This run-through, I was set on romancing Cassandra, a tragically straight fighter. But then it hit me. I had romanced one of the pansexual characters before (The Iron Bull). I knew that Josephine is also pan. Sera is a lesbian. Dorian is gay. I got curious about how these other queer characters were handled. And since I can’t romance Krem – the only explicitly trans character in the game – I decided to do run-throughs with each of the queer romances.
My conclusion? I’m too gay for this.
Sera is a wonderful woman with a severe case of sarcasm that can and will destroy a man. Her romance is sweet. When she gets a “gift” for the Inquisitor it’s an ugly hat with a drawing of the antagonist filled with apples for people to beat. And what do you get for someone you love so dearly but refuses to open up to people? Ask all of your friends if they know and in the process let the entire world know that you and Sera are lovers. Which she adores.
Dorian was surprisingly dear to me. His romance flows as awkwardly as you’d expect from a first relationship, especially when he realizes that the flirtation is genuine. I still have mixed feelings about how the romance is handled when it comes to the ending. No matter what happens, Dorian leaves to his homeland and is placed in the position of needing to either end the relationship or make it a long distance one without any real contact for two years (and that’s only revealed if you have the Trespasser DLC). If you ask him about the relationship within the Trespasser DLC, he’ll give the Inquisitor a magical Thedas equivalent of a cellphone, with the sentiment that nothing could keep him from the man he loves.
Everything about Josie makes me giddy, honestly. She’s so sweet and loving with an intense knowledge about how the internal workings of the noble courts function on all sides. She is one of two pan characters in this game, and I was genuinely surprised that there wasn’t a sex scene like the other romances have. It seemed like something that the studio could have easily done in a way to give some eye candy the way they have with other female romances, which made Josie’s romance all the sweeter.
What Josie’s romance lacked in sex, Bull’s makes up for. The relationship with him begins as a purely physical one, leaving it up to the Inquisitor how much of it will be the light and breezy pace they’ve been working at. Although this is how it starts, the romance aspect of it is also funnily sweet. The way to initiate the romantic aspect of the relationship involves giving Bull a traditional token of the Qunari that is made of two matching halves of a split dragon tooth and means that no matter how far one is from the other, they are always together.
Despite the adamance in the trans community that drag is no longer in the same place it was thirty years ago or even ten years ago, somehow drag is more prominent in what producers have decided is Good Representation™. And even thoughpeople havecalled out RuPaul on his transphobia, he’s held up on a pedestal more than likely because of how long he’s been in the active in the gay community. And he has done good work.
His roles and cameos in queer film has always brought more viewers to movies that would have otherwise never have really been able to spread. And undoubtedly, there was a time where his stances on things were considered socially acceptable in his circles.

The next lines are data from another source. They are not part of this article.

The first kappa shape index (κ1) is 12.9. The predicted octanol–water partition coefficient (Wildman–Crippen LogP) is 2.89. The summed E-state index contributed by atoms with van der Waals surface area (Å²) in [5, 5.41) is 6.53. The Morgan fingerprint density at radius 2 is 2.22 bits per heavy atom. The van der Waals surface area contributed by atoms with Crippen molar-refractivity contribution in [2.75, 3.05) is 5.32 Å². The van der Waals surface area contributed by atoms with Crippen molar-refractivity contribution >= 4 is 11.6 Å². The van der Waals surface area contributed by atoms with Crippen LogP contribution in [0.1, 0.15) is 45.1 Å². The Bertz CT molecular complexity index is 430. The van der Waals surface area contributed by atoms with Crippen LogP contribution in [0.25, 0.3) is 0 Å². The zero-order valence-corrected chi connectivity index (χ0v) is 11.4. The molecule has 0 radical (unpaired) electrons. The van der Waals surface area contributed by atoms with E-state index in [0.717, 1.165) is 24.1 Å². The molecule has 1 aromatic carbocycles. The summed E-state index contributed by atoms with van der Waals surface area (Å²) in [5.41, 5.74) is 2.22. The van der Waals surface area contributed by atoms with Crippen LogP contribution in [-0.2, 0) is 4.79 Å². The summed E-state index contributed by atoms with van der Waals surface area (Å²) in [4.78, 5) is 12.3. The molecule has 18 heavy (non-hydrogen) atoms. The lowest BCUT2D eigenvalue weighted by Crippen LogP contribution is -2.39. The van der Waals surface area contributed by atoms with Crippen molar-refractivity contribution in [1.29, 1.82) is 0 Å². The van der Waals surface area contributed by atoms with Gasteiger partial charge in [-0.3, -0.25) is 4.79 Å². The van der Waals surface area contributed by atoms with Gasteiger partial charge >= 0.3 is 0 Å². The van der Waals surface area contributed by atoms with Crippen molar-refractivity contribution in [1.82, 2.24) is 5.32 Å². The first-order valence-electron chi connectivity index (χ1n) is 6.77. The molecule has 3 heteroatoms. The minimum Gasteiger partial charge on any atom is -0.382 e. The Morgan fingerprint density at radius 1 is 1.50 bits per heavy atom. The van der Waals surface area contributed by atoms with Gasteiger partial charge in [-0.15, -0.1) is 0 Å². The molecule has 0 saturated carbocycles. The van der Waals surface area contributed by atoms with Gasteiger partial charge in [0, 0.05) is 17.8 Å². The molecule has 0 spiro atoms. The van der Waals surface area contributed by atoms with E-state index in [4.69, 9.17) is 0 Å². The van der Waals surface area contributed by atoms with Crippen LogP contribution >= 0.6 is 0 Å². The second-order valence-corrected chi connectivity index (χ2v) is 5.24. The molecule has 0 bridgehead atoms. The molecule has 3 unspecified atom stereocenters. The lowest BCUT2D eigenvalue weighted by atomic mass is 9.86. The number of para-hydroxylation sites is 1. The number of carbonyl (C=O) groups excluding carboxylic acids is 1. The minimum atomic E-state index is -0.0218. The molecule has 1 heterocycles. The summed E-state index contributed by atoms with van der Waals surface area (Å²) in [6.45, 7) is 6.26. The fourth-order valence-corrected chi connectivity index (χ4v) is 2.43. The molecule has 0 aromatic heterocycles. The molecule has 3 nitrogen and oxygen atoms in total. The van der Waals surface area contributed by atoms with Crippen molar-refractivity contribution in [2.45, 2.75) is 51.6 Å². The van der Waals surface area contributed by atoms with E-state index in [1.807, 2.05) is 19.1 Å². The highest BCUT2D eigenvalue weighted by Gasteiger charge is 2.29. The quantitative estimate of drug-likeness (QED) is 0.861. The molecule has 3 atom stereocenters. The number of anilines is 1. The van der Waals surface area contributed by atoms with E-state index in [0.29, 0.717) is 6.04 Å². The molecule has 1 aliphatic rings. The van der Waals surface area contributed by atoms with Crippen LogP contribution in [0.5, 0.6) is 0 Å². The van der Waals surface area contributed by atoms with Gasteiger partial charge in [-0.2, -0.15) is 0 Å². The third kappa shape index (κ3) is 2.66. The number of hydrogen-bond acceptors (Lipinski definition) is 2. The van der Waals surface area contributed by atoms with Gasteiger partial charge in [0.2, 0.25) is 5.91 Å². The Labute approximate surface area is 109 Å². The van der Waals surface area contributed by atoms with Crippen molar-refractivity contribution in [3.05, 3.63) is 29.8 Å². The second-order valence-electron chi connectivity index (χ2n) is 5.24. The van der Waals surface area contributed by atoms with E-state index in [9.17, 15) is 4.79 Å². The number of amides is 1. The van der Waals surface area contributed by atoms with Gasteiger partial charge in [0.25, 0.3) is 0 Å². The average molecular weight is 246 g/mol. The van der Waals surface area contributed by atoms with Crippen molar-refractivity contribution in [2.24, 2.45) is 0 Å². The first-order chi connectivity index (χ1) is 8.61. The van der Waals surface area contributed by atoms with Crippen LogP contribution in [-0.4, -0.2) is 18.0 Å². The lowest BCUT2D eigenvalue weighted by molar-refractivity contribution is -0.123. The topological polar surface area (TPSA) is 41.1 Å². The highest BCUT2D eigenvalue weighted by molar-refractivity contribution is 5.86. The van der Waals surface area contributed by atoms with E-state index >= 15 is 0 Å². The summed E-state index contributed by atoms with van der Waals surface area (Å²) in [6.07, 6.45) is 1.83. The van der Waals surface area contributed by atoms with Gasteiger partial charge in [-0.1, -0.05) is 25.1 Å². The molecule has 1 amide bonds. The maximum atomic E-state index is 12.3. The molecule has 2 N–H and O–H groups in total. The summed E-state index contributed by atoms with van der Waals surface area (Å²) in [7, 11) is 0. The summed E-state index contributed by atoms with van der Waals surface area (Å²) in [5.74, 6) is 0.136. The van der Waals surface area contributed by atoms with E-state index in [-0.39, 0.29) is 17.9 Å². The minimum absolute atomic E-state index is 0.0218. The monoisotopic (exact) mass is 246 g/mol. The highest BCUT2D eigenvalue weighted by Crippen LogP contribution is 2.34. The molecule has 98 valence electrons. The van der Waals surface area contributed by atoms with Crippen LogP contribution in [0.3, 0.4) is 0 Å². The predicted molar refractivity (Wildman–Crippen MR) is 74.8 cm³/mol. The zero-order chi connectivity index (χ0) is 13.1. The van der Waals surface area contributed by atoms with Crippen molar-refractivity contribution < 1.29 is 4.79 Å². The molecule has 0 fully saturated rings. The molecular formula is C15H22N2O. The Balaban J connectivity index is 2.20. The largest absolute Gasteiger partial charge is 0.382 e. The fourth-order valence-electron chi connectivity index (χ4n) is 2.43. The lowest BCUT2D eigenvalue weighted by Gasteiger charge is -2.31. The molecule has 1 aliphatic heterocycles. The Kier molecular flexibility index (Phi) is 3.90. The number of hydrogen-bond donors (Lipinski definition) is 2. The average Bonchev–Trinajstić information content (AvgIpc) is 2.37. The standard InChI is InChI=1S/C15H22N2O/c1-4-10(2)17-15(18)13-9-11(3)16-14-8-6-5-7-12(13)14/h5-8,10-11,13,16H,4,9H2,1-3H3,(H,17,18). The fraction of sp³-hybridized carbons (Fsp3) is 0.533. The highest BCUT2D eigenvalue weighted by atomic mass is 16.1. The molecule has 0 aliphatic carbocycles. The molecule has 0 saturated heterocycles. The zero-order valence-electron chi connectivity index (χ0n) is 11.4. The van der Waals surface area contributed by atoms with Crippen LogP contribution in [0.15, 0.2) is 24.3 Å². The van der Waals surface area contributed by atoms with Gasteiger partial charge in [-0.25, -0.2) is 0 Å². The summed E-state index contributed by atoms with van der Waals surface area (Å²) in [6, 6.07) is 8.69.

However, there still needs to be a critical eye at the culture that has developed about drag because of him. We live in a world where people have zero problem with referring to drag queens by she/her pronouns, using their drag name in place of their birth name, praising their fashion. But then those same people will turn and have trouble with referring to trans women by she/her pronouns even after years of knowing someone, using their correct name in conversation, and criticizing butch trans women on their choices in style when it isn’t hyper-feminine.
Of course this doesn’t all rest on Ru Paul’s shoulders; he isn’t the only person in the world who has been transphobic. But he has put drag on a pedestal that he has said belongs to gay men without remembering that drag was also a way for trans women to explore and express themselves through their dress, shows, and culture. The fact that he discounts trans women’s role in drag has trickled into how other people respond to drag in the same way that misinformation spreads; it leads to young queers thinking that drag is only for gay men, nevermind that there are drag kings, a high amount of non-binary folk who do drag, and the trans women who develop performances that critique life as it is.
Here we go. One of the most iconic shows in queer culture. The first big straight-baiting. The loud and boisterous, unabashedly gay Jack. The steady Will with his disaster dating life and even more disastrous stanning of his friends. As we all know, the only two gays that exist (and are also totally the same person, but we don’t want to be called out like this).
Will and Grace was and is incredibly important for a myriad of reasons. It was mainstream television on NBC for 8 seasons, with 17.3 million viewers for two seasons straight. The show was also the first in U.S. history to feature gay lead characters. It educated people on the just general mundane happenings of everyday gay life while making characters that we could absolutely adore.
With the revival in 2017, a lot of young queers were able to go back and see this show and get more of an understanding of queer politics of the late 90s and early 2000s. And not only are they able to compare the times then and now, they’re able to see what has and hasn’t changed. When we watch Will going through his debate on whether or not he should have a kid with Grace, we’re able to take a harder look at how adoption agencies make it more difficult for queer couples to give children and teens homes now. We see the relationship between Will and Grace and see two characters without any romantic interest in the other and enjoy how they interact without the worry that they’re stuck in the “will they won’t they” loop that we see so much in television today. We get to see a comedy for queer folk that set up the stage for the flow of queer shows and movies that we get to enjoy now.
This show has been a little bit of a mixed bag for some considering that it focuses on police officers, but I see it as something genuinely positive for both the community and the general public. While it does focus on the police, it’s not afraid to critique the system’s corruption, inequality of service, and the general disorganization that the public has come to resent. We also get two characters unabashedly queer and others who are unafraid to admit to feeling attraction to characters of the same sex. Among other issues it deals with: transmisogyny in the prison system, racial profiling, and gender roles.
Very realistically, Captain Holt, a mid-life gay black man, is married and plays the gay card only when absolutely necessary, ie: he really doesn’t want to do whatever the situation is. And Rosa is a stone-cold butch bi woman who has recently started allowing herself to express her emotions around the people she cares about. The cast is very adamant about never making jokes at the expense of the queer community instead, embracing the group’s style of humor.